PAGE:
Ugh, politics. I’d like to say nothing, but Arizona had its primary last week, and three far-right crazies won the nominations for governor, senator, and secretary of state, with the first and third obviously having a big say in elections in the state. The hope is, of course, that moderate Republicans won’t vote for these nuts, but who the hell knows? The governor candidate is Kari Lake, who used to be a newscaster but quit her job – at the Fox affiliate, mind you – because it wasn’t conservative enough. Meanwhile, the senatorial candidate puts up signs like this:
As I wrote on Facebook, I wonder if Masters thought to himself: “Can I put up a campaign sign that says I’m a douchebag without coming right out and saying it while also saying absolutely nothing about what I would actually do in the Senate?” I think he nailed it. Sigh. This is America, people. This is what it’s come to.
Olivia Newton-John died today, which is vaguely sad but, as usual, I’m not too sad because I didn’t know her. Here’s a photo I found on-line of her, Helen Reddy, Minnie Riperton, and Linda Ronstadt in 1976:
Ronstadt is the only one left alive now. Here’s Newton-John singing “Magic,” because you know you love it!!!!
Moving on to photos from 30 years ago, in July 1992 I left Australia and spent a week wandering around the North Island of New Zealand before returning to the States. The first two photos are when I went black water rafting in a nifty cave. It was very cool, and when we got out of the cave, we ate carrot soup and thick bread, and it was fucking amazing. We were so hungry and cold, and that simple meal hit the motherfucking spot. The third picture is of us in a pool in winter, in the middle of the night, because it was heated by a hot spring, and it was very toasty. The final two are of me bungie jumping. I was the only one of our group to do it, and it was pretty danged cool. I went a few times in Oregon, but this was the only time I was tied by my ankles (in Oregon they put a harness on your torso) and the only time I was over a body of water (in Oregon it was over one of those giant rubber things filled with air). It was pretty cool, and I wouldn’t mind doing it again. I don’t know if the Kiwis still let you fall by your ankles!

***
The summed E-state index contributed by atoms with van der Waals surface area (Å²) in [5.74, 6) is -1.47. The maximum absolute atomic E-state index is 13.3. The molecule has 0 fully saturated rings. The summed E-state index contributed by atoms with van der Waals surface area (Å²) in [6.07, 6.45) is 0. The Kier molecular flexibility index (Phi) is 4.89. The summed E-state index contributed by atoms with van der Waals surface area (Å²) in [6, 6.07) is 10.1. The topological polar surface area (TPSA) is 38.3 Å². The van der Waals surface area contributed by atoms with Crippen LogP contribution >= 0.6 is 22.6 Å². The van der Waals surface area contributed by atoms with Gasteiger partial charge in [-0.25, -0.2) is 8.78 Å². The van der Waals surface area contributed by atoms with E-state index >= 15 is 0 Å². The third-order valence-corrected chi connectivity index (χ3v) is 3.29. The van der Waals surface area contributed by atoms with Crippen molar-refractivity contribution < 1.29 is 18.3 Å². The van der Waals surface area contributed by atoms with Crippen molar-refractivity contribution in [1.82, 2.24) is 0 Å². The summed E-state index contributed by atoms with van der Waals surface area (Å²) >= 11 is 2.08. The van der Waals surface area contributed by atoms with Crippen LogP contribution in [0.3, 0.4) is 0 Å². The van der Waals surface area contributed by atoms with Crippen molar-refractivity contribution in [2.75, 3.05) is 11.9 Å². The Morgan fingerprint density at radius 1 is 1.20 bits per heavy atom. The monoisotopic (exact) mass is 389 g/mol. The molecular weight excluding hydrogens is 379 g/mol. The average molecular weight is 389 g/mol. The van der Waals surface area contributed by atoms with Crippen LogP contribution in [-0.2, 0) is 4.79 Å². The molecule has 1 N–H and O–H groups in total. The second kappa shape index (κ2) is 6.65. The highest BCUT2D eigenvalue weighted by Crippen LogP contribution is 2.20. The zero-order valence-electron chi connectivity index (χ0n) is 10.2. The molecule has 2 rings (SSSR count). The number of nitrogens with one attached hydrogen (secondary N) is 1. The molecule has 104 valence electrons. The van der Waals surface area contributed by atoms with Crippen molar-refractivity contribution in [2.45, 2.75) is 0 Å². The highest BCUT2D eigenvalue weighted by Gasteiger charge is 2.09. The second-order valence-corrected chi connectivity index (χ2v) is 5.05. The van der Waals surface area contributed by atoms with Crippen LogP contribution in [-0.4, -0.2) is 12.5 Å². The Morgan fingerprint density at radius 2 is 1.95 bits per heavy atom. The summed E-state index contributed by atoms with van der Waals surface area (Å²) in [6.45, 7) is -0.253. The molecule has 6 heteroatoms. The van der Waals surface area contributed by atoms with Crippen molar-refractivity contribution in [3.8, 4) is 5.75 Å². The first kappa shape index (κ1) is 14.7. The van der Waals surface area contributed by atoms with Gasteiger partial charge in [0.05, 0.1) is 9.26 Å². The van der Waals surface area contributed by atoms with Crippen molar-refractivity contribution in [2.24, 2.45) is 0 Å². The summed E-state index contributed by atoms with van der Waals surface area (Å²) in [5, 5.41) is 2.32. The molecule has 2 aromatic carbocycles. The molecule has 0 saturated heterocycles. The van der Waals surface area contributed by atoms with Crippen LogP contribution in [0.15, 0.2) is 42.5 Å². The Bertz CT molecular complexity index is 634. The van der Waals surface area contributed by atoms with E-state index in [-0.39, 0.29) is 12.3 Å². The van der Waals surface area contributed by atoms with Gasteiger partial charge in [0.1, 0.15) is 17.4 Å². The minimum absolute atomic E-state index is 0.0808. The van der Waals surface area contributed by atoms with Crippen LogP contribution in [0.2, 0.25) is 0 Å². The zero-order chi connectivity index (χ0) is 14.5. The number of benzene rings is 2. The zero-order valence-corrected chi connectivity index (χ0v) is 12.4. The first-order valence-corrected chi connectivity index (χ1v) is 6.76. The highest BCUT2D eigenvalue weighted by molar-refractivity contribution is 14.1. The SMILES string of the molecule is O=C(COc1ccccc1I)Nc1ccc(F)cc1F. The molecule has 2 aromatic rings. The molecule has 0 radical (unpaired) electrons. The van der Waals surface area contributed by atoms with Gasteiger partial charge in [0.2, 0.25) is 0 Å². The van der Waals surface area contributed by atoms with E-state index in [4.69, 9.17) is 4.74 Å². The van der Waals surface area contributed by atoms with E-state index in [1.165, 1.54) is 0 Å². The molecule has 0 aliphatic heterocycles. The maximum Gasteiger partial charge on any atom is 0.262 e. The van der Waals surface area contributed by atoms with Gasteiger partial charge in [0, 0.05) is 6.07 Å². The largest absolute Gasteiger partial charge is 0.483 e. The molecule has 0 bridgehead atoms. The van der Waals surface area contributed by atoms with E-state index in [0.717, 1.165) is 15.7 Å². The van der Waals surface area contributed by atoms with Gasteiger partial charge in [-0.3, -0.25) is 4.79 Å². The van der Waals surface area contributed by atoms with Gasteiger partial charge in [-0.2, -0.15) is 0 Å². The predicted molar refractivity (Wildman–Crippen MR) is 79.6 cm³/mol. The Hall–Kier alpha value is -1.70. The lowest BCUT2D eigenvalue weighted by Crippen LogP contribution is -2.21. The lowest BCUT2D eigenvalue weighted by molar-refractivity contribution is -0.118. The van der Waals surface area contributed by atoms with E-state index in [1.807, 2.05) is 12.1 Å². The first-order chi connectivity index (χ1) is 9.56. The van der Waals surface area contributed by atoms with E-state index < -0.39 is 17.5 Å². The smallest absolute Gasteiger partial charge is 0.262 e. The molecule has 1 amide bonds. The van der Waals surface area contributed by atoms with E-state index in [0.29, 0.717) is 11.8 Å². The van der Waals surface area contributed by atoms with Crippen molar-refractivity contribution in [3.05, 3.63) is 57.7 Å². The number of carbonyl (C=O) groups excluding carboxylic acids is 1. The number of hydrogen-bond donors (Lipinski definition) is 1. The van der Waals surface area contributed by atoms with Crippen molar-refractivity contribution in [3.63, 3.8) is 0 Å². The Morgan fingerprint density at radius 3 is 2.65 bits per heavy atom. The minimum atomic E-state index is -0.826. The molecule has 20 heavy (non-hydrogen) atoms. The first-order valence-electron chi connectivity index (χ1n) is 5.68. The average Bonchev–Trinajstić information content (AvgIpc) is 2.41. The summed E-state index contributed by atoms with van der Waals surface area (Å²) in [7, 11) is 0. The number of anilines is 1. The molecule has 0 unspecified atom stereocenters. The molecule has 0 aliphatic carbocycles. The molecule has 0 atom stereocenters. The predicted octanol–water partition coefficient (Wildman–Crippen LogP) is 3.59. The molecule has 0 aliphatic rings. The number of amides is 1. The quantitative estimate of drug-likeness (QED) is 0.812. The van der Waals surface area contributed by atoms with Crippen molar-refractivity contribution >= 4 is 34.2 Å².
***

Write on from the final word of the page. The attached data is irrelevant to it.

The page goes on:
To finish up, here are some fun videos. First up is French singer Alizée dancing, because I’m not above pandering to the male readers!
Next up is Maan de Steenwinkel, also dancing. I don’t know anything about her (I found these videos when I went down a Reddit rabbit hole), but maybe resident Dutch commenter Eric von Schaik can tell us more. Are you out there, Eric?
Finally, here’s Texas A & M hurdler Kennedy Smith, knowing exactly where the camera is:
And our post wouldn’t be complete without old-school cuties, so here’s Dawn Wells doing … well, something:
I apologize for not having a Question of the Week up last week or this week, but I’ve just been occupied with stuff. So I’ll ask a Question: How are you all doing? I hope everyone is doing well! And remember – if you use the link below, even if it’s to buy something different, we get a tiny piece of that, and that’s pretty cool. Have a nice day!